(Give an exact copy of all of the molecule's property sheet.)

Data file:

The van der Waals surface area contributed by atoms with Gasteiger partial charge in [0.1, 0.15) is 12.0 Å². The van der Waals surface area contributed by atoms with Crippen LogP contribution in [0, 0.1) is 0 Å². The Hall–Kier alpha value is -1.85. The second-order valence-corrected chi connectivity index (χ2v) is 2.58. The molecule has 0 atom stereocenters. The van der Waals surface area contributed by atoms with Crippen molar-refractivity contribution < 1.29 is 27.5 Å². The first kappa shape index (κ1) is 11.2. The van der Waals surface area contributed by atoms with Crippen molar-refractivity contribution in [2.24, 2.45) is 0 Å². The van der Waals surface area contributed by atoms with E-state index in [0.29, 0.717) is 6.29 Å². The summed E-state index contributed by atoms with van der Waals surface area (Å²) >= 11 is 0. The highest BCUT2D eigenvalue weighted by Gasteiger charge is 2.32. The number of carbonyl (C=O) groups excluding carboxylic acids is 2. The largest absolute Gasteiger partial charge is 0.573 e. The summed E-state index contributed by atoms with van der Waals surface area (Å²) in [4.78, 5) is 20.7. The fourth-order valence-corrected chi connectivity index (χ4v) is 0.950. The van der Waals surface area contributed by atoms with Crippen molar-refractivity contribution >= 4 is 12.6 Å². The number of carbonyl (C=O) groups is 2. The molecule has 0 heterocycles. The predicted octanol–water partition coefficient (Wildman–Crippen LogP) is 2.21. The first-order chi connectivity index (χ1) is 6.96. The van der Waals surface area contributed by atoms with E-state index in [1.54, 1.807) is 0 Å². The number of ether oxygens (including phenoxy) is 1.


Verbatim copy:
The van der Waals surface area contributed by atoms with Gasteiger partial charge in [0.1, 0.15) is 12.0 Å². The van der Waals surface area contributed by atoms with Crippen LogP contribution in [0, 0.1) is 0 Å². The Hall–Kier alpha value is -1.85. The second-order valence-corrected chi connectivity index (χ2v) is 2.58. The molecule has 0 atom stereocenters. The van der Waals surface area contributed by atoms with Crippen molar-refractivity contribution < 1.29 is 27.5 Å². The first kappa shape index (κ1) is 11.2. The van der Waals surface area contributed by atoms with Crippen molar-refractivity contribution in [2.24, 2.45) is 0 Å². The van der Waals surface area contributed by atoms with E-state index in [0.29, 0.717) is 6.29 Å². The summed E-state index contributed by atoms with van der Waals surface area (Å²) >= 11 is 0. The highest BCUT2D eigenvalue weighted by Gasteiger charge is 2.32. The number of carbonyl (C=O) groups excluding carboxylic acids is 2. The largest absolute Gasteiger partial charge is 0.573 e. The summed E-state index contributed by atoms with van der Waals surface area (Å²) in [4.78, 5) is 20.7. The fourth-order valence-corrected chi connectivity index (χ4v) is 0.950. The van der Waals surface area contributed by atoms with Crippen molar-refractivity contribution >= 4 is 12.6 Å². The number of carbonyl (C=O) groups is 2. The molecule has 0 heterocycles. The predicted octanol–water partition coefficient (Wildman–Crippen LogP) is 2.21. The first-order chi connectivity index (χ1) is 6.96. The van der Waals surface area contributed by atoms with E-state index in [1.54, 1.807) is 0 Å². The number of ether oxygens (including phenoxy) is 1.